A rise in number of target breaches for mixed sex accommodation represents a “reminder” that resources are overstretched and the quality of care is potentially at risk, it has been warned.
Latest monthly data on mixed sex breaches, published by NHS England, showed there were 969 breaches in September – a breach rate of 0.6 per 1,000 finished consultant episodes (FCEs).
“There is a risk that the quality of care and patient experience may be affected”
This compares with the 607 breaches reported at the same point in 2016 – a breach rate of 0.4 per 1,000 episodes – and more than double the 415 breaches in 2015 – a breach rate of 0.3 per 1,000.
NHS Providers, which represents health service organisations and is part of the NHS Confederation, highlighted that “trusts have worked extremely hard to tackle this problem”.
“Respect for patients’ privacy and dignity is always a priority, and no one wants to see these numbers going up,” said Saffron Cordery, director of policy and strategy at NHS Providers.
“However, the rising number of breaches for mixed sex accommodation is a reminder that when resources are overstretched there is a risk that the quality of care and patient experience may be affected,” she said.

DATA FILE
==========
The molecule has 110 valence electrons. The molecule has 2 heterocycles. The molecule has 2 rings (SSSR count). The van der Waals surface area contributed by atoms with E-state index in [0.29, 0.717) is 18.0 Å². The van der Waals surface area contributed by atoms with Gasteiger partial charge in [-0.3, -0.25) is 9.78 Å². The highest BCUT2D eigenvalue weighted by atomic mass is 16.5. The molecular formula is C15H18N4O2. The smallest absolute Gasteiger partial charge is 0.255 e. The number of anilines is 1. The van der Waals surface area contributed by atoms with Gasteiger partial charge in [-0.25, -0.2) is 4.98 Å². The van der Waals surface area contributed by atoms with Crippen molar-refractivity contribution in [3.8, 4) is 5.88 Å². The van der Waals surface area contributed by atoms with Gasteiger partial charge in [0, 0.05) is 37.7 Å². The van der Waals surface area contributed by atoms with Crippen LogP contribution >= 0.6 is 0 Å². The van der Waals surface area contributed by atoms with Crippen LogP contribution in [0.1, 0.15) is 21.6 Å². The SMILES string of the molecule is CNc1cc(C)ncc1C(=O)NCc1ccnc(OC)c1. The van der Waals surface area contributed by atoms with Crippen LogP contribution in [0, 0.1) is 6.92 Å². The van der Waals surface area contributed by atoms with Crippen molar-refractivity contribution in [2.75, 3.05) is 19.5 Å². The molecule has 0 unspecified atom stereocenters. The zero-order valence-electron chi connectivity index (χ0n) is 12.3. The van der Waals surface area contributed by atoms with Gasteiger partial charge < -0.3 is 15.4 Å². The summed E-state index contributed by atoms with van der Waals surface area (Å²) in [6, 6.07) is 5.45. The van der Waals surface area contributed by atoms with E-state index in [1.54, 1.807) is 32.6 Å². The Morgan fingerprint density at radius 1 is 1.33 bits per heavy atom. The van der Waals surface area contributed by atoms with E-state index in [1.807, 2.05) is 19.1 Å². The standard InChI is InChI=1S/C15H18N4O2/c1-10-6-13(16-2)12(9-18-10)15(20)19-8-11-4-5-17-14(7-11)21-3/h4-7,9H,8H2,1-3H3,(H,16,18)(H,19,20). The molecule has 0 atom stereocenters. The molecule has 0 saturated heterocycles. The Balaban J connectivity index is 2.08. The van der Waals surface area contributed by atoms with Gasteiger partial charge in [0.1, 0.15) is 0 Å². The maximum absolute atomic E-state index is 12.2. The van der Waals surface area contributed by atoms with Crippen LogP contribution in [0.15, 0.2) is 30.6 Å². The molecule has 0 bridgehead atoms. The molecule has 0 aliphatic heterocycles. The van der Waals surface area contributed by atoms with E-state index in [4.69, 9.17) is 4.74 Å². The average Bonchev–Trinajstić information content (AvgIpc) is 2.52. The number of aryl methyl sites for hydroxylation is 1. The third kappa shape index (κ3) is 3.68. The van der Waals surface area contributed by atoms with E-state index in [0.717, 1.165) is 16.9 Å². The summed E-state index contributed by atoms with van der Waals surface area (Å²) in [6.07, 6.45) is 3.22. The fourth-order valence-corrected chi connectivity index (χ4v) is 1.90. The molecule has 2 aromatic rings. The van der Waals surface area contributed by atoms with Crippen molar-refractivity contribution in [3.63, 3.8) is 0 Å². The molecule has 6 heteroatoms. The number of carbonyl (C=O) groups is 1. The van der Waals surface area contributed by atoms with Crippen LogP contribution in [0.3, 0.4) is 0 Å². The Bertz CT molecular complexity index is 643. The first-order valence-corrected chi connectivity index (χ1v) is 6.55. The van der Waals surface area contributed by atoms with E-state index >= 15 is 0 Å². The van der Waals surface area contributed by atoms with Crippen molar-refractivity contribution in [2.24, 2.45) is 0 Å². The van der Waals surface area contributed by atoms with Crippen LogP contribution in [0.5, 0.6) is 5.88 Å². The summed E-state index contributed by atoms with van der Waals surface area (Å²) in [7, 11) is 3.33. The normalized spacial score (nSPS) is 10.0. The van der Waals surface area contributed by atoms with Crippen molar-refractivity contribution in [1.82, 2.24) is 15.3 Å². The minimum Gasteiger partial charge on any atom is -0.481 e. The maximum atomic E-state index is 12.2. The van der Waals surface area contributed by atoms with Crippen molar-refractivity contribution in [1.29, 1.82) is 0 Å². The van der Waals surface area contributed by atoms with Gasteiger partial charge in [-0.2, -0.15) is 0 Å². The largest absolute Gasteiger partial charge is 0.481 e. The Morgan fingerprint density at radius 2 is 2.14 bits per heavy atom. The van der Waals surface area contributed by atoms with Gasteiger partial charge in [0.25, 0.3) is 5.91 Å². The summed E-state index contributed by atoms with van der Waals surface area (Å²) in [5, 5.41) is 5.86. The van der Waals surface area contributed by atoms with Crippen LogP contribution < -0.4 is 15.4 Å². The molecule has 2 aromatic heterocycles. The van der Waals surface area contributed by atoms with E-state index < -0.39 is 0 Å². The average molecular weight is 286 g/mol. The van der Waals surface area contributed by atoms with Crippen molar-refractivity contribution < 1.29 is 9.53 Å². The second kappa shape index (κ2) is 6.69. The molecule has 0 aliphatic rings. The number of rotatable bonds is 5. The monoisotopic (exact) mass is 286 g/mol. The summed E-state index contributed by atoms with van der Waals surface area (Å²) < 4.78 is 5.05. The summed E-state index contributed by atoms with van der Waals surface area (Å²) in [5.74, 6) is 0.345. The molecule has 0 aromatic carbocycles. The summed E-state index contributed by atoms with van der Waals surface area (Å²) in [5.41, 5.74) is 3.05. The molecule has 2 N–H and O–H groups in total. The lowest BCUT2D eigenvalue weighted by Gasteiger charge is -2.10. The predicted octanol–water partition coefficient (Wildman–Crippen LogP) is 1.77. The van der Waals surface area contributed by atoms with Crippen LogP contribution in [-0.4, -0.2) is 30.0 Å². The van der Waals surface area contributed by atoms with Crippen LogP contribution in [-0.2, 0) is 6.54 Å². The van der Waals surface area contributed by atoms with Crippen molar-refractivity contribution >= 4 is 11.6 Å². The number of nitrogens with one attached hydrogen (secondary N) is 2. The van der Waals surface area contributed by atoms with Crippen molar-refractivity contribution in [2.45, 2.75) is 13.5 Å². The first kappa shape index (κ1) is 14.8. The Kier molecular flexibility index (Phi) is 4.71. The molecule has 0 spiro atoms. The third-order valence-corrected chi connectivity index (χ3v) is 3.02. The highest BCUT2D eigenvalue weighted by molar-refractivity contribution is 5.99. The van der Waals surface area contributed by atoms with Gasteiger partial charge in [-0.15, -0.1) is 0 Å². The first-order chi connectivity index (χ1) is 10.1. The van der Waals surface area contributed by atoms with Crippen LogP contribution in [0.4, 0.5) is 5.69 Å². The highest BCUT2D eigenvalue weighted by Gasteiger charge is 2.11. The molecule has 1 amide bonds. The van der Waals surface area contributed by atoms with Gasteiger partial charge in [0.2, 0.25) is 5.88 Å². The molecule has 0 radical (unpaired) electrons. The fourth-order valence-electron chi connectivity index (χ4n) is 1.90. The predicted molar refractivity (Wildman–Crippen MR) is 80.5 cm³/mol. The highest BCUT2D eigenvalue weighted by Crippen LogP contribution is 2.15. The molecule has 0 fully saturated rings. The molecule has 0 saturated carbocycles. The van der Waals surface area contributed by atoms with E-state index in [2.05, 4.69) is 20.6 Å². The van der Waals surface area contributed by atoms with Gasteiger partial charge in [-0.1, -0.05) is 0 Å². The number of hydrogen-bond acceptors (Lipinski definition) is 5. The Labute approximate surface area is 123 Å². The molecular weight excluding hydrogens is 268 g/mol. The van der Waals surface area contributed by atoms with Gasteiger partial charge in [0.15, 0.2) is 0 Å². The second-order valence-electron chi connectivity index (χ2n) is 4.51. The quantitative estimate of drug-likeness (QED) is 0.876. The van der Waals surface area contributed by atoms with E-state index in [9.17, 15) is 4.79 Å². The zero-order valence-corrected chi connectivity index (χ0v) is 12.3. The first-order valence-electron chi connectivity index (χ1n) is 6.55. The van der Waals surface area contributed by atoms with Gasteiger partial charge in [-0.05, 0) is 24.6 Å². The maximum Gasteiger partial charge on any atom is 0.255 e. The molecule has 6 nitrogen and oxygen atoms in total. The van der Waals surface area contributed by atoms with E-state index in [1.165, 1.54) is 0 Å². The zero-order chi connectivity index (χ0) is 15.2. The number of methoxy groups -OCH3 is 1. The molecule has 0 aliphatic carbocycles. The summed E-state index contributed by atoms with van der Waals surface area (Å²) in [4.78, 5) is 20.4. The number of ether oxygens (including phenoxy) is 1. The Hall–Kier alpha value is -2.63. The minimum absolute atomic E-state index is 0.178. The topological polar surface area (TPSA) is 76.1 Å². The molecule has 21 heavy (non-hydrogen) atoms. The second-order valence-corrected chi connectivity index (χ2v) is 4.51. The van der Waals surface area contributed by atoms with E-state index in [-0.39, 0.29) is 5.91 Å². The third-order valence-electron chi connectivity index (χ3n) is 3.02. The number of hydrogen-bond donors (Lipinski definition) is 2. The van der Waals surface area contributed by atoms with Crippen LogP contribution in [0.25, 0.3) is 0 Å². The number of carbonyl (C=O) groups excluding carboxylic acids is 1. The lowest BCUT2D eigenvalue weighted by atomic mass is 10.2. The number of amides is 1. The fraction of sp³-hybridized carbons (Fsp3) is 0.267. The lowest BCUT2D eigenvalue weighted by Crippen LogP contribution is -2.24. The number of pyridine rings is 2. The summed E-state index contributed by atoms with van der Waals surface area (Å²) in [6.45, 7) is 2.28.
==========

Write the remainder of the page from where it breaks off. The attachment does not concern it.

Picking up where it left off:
The mixed sex data, published last Thursday, was accompanied by figures on a range of indicators including accident and emergency performance, which suggested a marginal improvement in meeting the four-hour target.
The NHS in England achieved 90.1% for October against the 95% target, up slightly from 89.7% in September and a whole percentage point better than the 89.1% achieved in October 2016.
The type one performance – of full A&E departments – still significantly lags overall performance, but also showed a slight uplift month on month.
The figures revealed 84.9% of patients were seen within four hours at type one A&Es in October, compared to 84.6% in September and 83.7% in October last year.
Meanwhile, latest data on delayed discharge showed there were 168,300 total delayed days in September 2017, of which 110,100 were in acute care.
This represents a decrease from September 2016, where there were 196,600 total delayed days, of which 134,300 were in acute care.
Ms Cordery said: “It is encouraging to see some evidence of progress in reducing delayed transfers of care for patients who are medically fit to move on.
“It is notable too that, although overall performance against the four-hour target in A&E is still not meeting the target, it was better than for the same time last year despite hospitals seeing and admitting more patients,” she added.